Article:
We’ll also exclusively premiere a load of new music from 13, Ian Daniel Kehoe, Mother Tongues, Orville Peck and Steven Lambke.

Tell your friends that the Spirit Of Radio lives on.

Bernice, Bob Mold + Celebrating John Candy

Sunday night is for Johnny LaRue.

Bernice‘s Robin Dann is the daughter of a symphony harpist and former-TSO principal violinist and a graduate of formality and experimentation herself. She leads a band of celebrated collaborators that includes Thom Gill, Colin Fisher, Daniel Fortin, Philippe Melanson and Felicity Williams. Their work adds colour to projects with some of Canada’s finest: Bahamas, The Barr Brothers, DIANA, John Southworth, Martha Wainwright, Owen Pallett and many others. That is all to say that they conspire to create some mastery as evident on their critically applauded debut album, PUFF. After bringing the heat with their Joni Mitchell cover on our JONI75 special earlier this season, Bernice returns to the House with their own songs.

Bob Mould, the master and architect that you know from Hüsker Dü, has been dropping excellent solo records for about three decades. With his recent relocation to Berlin, shifting from San Francisco, he’s writing songs armed with love, positivity and unveiled that sound with his latest offering, Sunshine Rock. In his visit to the House Of Strombo, he unpacks that process and his infinite vault of stories.

Strombo premieres new music from friends of the show, Hannah Georgas and another from Partner.

We nod to the god: John Candy. We lost the comedic force 25-years-ago this week. So to celebrate the man, voices come together: the legendary Paul Shaffer sings a tribute; the man that discovered him and one of the fathers of The Second City, Andrew Alexander; his school councillor and friend, Ted Schmidt; songwriting legend and fan, Joel Plaskett and we’ll be joined by his SCTV co-hort, Martin Short.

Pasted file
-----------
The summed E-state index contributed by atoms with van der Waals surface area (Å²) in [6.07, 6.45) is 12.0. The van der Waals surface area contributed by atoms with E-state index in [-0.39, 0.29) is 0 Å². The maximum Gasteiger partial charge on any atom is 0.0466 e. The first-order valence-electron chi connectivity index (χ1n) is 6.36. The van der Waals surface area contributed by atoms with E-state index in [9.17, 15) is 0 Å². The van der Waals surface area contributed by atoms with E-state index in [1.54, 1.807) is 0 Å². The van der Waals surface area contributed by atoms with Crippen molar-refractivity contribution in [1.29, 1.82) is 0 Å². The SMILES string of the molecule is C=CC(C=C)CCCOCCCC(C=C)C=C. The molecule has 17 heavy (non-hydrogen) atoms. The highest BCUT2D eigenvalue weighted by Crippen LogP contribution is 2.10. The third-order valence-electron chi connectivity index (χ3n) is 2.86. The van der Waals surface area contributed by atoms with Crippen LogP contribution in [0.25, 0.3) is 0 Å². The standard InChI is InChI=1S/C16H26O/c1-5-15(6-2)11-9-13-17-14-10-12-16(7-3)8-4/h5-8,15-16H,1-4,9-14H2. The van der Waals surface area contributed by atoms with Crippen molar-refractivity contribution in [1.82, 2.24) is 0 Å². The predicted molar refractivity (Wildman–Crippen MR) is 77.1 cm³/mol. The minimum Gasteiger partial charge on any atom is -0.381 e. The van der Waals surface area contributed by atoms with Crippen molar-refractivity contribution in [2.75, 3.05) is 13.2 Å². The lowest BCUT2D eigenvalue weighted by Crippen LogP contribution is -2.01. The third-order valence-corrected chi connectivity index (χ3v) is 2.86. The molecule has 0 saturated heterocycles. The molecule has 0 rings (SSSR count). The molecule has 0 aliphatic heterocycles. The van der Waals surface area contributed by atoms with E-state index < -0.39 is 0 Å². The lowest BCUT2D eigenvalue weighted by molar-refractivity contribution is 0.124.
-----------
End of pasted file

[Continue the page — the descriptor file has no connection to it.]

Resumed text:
Tell your friends that the Spirit Of Radio lives on.

Def Leppard + George’s Mother

Sunday night is for music lovers.

Def Leppard was the first cassette that George purchased. In a phoner from across the pond, frontperson Joe Elliott reflects on their icon status, struggles with identity, the Bohemian Rhapsody film, stealing techniques from the Human League, Roxy Music and their upcoming Canadian tour.

George’s mother has (unknowingly) made the occasional visit to the program to share her stories, advice for George and wonderful musical musings. Tonight is one of those times. She remembers the time that she serenaded peacocks in Punta Cana with her harmonica, the letter she sent to Donald Trump and her first concert, Neil Diamond. What a gift. Please don’t tell her.

We also welcome our friend Clara Hughes to share her love for the great Nina Simone and George calls on Prime Minister Trudeau to give the Order Of Canada to Plastikman.

Tell your friends that the Spirit Of Radio lives on.

Eva Husson, Kim Mitchell + Sydanie
Sunday night is for our friend, Darryl Weeks.
Eva Husson has been a nomad, earned her Masters and has written and directed several films, including the Palme D’or nominated, Girls In The Sun. At this year’s Cannes premiere of that film, women from the film industry delivered a statement of gender equality. This included Kristen Stewart, Jane Fonda, Cate Blanchett, Ava DuVernay, Patty Jenkins, Marion Cotillard, Agnès Varda — among the 82 women who climbed the steps of the Palais together. That number representing 82 films directed by women that have screened as official selections in Cannes competition, compared to 1,645 films directed by men—a ratio of less than five percent. When she visited the House during TIFF 2018, she unravelled that moment of solidarity, today’s movement within the film industry, France’s tradition of nationalism, the process of creating her war film about sisterhood and survival in Iraqi Kurdistan, learning about differing life perspectives, modern racism, social justice within art, how landing in America five-days before 9/11 shifted her film directing courses at AFI and her desire to remake Jacques Demy’s “Peau d’Âne.”
Kim Mitchell continues to live by his personal mission statement of “Rock N Roll Duty” and for the first time, he sits down with George. They explore the unheard Gord Downie collaboration, his stroke recovery, the art of writing with optimism, life after his long-running Q107 gig, stories behind some of his biggest songs, how he embraced the local music festivals, his dog Webster, what Max Webster song he often strums at home, obsessing over Jimi Hendrix and he exclusively reveals his new reworking of “Diamonds Diamonds” with Barenaked Ladies